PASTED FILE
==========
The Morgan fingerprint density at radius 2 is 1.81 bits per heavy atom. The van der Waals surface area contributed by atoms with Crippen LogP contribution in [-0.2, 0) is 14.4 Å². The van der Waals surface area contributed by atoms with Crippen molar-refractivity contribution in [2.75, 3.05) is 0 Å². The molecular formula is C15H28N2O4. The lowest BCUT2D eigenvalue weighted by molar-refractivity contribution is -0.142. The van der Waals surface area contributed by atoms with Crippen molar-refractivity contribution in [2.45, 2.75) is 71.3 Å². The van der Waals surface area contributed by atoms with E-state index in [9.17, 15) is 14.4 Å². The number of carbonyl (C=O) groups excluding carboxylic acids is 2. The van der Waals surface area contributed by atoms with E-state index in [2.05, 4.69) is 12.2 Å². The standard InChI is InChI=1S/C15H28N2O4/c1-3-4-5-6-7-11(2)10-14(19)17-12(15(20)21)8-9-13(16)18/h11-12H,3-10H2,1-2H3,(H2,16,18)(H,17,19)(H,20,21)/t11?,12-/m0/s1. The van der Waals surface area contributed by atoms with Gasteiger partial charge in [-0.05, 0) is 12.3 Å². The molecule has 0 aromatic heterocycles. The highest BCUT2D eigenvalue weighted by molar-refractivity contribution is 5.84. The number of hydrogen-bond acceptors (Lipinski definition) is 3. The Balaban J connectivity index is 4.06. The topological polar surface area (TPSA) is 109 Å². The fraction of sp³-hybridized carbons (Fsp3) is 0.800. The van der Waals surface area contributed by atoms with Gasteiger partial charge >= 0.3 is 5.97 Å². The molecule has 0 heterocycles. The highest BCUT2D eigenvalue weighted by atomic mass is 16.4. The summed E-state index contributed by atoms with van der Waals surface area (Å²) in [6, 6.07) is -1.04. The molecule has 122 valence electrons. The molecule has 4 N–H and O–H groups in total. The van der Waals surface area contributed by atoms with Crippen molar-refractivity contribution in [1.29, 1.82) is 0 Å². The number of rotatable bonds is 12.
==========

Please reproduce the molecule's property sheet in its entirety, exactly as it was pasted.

The Morgan fingerprint density at radius 2 is 1.81 bits per heavy atom. The van der Waals surface area contributed by atoms with Crippen LogP contribution in [-0.2, 0) is 14.4 Å². The van der Waals surface area contributed by atoms with Crippen molar-refractivity contribution in [2.75, 3.05) is 0 Å². The molecular formula is C15H28N2O4. The lowest BCUT2D eigenvalue weighted by molar-refractivity contribution is -0.142. The van der Waals surface area contributed by atoms with Crippen molar-refractivity contribution in [2.45, 2.75) is 71.3 Å². The van der Waals surface area contributed by atoms with E-state index in [9.17, 15) is 14.4 Å². The number of carbonyl (C=O) groups excluding carboxylic acids is 2. The van der Waals surface area contributed by atoms with E-state index in [2.05, 4.69) is 12.2 Å². The standard InChI is InChI=1S/C15H28N2O4/c1-3-4-5-6-7-11(2)10-14(19)17-12(15(20)21)8-9-13(16)18/h11-12H,3-10H2,1-2H3,(H2,16,18)(H,17,19)(H,20,21)/t11?,12-/m0/s1. The van der Waals surface area contributed by atoms with Gasteiger partial charge in [-0.05, 0) is 12.3 Å². The molecule has 0 aromatic heterocycles. The highest BCUT2D eigenvalue weighted by molar-refractivity contribution is 5.84. The number of hydrogen-bond acceptors (Lipinski definition) is 3. The Balaban J connectivity index is 4.06. The topological polar surface area (TPSA) is 109 Å². The fraction of sp³-hybridized carbons (Fsp3) is 0.800. The van der Waals surface area contributed by atoms with Gasteiger partial charge >= 0.3 is 5.97 Å². The molecule has 0 heterocycles. The highest BCUT2D eigenvalue weighted by atomic mass is 16.4. The summed E-state index contributed by atoms with van der Waals surface area (Å²) in [6, 6.07) is -1.04. The molecule has 122 valence electrons. The molecule has 4 N–H and O–H groups in total. The van der Waals surface area contributed by atoms with Crippen molar-refractivity contribution in [1.29, 1.82) is 0 Å². The number of rotatable bonds is 12.